On December 26, 2016, Oleg Erovinkin was found dead in a black Lexus automobile, according to the RIA Novosti news agency, which is controlled by the Russian government. An inquest into his death has started. An autopsy did not reveal the cause of his death. By the same token, mystery still envelops US trade and economic ties with Europe and Russia.
Erovinkin was suspected of assisting Christopher Steele -- a former British secret agent -- in compiling a file of lurid information that was intended to embarrass Donald Trump before his inauguration. He was also a key associate of Igor Sechin, who heads the government-owned Rosneft oil company. Erovinkin was also a former deputy prime minister. 
Made public in December, the file of disinformation claimed that Russia has compromising personal and financial information on Trump, which also alleged that Trump had consorted with prostitutes in a Moscow hotel. After Trump called out the article as “fake news,” no further information has emerged. 
After Trump’s January 28 telephonic conversation between Trump and Putin, a White House described the call in a positive tone but did not mention whether Erovinkin’s death. Later on January 28, a White House source told the press that Trump and Putin did not talk about economic sanctions.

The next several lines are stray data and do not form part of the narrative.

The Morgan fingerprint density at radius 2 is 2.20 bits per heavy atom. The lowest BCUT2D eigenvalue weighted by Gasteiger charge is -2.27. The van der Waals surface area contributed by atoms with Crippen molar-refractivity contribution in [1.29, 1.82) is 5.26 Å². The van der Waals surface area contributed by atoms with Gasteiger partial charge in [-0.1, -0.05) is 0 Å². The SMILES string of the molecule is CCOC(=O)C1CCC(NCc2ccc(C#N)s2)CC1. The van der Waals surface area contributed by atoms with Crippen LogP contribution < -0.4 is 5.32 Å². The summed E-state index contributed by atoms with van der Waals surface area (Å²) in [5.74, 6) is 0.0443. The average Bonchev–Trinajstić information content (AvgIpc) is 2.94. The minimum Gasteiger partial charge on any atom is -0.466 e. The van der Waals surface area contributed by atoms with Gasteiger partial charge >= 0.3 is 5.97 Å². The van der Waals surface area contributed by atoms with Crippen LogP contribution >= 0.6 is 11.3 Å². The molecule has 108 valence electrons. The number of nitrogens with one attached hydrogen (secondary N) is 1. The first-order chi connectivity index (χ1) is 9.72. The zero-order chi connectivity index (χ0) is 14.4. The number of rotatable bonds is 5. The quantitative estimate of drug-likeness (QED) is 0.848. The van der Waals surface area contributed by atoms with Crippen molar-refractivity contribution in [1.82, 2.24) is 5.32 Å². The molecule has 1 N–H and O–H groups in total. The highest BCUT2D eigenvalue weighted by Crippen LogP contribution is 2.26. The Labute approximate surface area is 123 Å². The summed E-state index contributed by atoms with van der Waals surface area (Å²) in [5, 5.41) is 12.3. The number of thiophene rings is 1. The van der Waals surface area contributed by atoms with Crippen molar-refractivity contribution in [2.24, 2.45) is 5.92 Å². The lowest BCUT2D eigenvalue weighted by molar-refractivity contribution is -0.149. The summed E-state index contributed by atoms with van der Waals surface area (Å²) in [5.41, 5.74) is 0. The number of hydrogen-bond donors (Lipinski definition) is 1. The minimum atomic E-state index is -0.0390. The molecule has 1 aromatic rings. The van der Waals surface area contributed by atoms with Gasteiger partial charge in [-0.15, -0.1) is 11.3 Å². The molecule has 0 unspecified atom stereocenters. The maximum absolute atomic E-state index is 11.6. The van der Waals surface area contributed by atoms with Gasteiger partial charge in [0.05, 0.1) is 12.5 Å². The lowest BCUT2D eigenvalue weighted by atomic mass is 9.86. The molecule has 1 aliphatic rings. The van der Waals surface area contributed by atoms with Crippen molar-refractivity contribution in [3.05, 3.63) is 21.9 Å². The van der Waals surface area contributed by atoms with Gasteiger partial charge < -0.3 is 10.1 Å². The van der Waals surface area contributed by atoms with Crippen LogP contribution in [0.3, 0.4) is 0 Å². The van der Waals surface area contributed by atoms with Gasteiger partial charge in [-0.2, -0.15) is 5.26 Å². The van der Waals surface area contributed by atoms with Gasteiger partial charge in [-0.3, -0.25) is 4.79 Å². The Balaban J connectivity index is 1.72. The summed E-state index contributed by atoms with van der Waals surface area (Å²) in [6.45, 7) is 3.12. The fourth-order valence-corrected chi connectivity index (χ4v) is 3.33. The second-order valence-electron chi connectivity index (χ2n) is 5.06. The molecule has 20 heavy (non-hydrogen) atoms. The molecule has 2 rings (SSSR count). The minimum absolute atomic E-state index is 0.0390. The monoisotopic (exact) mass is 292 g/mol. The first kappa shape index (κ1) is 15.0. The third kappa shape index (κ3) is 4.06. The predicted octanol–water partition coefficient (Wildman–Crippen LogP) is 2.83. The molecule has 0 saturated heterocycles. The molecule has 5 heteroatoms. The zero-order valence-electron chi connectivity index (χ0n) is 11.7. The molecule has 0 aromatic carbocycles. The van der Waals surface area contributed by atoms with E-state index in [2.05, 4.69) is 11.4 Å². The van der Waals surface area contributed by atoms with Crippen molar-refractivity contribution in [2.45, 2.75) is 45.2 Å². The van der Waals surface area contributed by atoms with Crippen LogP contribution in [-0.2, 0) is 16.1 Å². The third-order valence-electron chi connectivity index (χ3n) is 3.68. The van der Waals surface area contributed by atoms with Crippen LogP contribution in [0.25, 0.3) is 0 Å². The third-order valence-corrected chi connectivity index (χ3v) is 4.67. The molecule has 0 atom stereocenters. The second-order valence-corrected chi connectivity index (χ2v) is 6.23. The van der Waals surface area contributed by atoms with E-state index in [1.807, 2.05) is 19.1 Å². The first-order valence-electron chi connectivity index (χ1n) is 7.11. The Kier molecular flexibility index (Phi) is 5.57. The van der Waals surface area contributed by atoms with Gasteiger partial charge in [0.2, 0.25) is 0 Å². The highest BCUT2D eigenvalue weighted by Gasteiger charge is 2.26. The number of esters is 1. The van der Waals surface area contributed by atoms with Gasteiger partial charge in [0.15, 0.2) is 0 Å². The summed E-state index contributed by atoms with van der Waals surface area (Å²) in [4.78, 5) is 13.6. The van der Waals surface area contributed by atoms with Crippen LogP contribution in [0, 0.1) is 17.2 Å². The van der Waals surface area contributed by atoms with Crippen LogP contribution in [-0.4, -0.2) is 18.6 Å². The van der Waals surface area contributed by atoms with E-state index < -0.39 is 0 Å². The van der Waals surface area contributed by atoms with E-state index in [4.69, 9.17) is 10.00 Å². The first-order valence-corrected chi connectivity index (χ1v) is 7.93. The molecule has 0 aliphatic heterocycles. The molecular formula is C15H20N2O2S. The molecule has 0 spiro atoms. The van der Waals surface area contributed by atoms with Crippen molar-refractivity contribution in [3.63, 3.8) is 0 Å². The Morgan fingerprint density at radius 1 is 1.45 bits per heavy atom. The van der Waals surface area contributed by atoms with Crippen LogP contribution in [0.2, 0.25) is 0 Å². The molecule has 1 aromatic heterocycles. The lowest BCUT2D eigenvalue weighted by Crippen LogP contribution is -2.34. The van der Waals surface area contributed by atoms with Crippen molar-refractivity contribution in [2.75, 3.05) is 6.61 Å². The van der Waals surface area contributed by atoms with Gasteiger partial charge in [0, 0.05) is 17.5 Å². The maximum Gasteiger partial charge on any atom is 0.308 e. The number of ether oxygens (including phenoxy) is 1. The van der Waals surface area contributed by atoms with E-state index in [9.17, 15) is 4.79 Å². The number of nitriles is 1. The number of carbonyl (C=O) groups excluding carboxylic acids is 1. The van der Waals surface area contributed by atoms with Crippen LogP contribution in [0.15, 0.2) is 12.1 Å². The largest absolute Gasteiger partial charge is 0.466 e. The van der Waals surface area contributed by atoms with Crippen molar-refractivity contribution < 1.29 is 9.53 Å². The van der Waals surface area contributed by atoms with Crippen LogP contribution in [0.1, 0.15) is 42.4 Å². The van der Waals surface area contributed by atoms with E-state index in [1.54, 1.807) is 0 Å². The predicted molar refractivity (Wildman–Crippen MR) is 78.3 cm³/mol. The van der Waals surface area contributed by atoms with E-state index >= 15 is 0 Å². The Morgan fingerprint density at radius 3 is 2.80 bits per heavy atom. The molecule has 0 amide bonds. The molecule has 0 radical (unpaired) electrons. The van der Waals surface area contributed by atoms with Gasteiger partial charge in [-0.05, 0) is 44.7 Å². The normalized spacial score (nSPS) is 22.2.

On ABC’s “This Week,,” Senate Majority Leader Mitch McConnell (R-KY) said today, "I'm absolutely opposed to lifting sanctions on the Russians." He added,  "If anything, we ought to be looking at increasing them."  White House spokesman Sean Spicer said on the same program that no decision has been reached.
In the Russian statement, there was no mention of sanctions, it asserted that Trump and Putin spoke of  "restoring mutually beneficial trade and economic ties between business circles of the two countries." It also said that the pair spoke about various issues, including terrorism, Iran’s nuclearization, and the threat of nuclear war. 
The Kremlin also said Putin and Trump spoke in particular about international issues, including the fight against terrorism, the Arab-Israeli conflict, Iran's nuclear program, the situation on the Korean peninsula and the Ukraine crisis.



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Spero News editor Martin Barillas is a former US diplomat, who also worked as a democracy advocate and election observer in Latin America. His first novel 'Shaken Earth', is available at Amazon.

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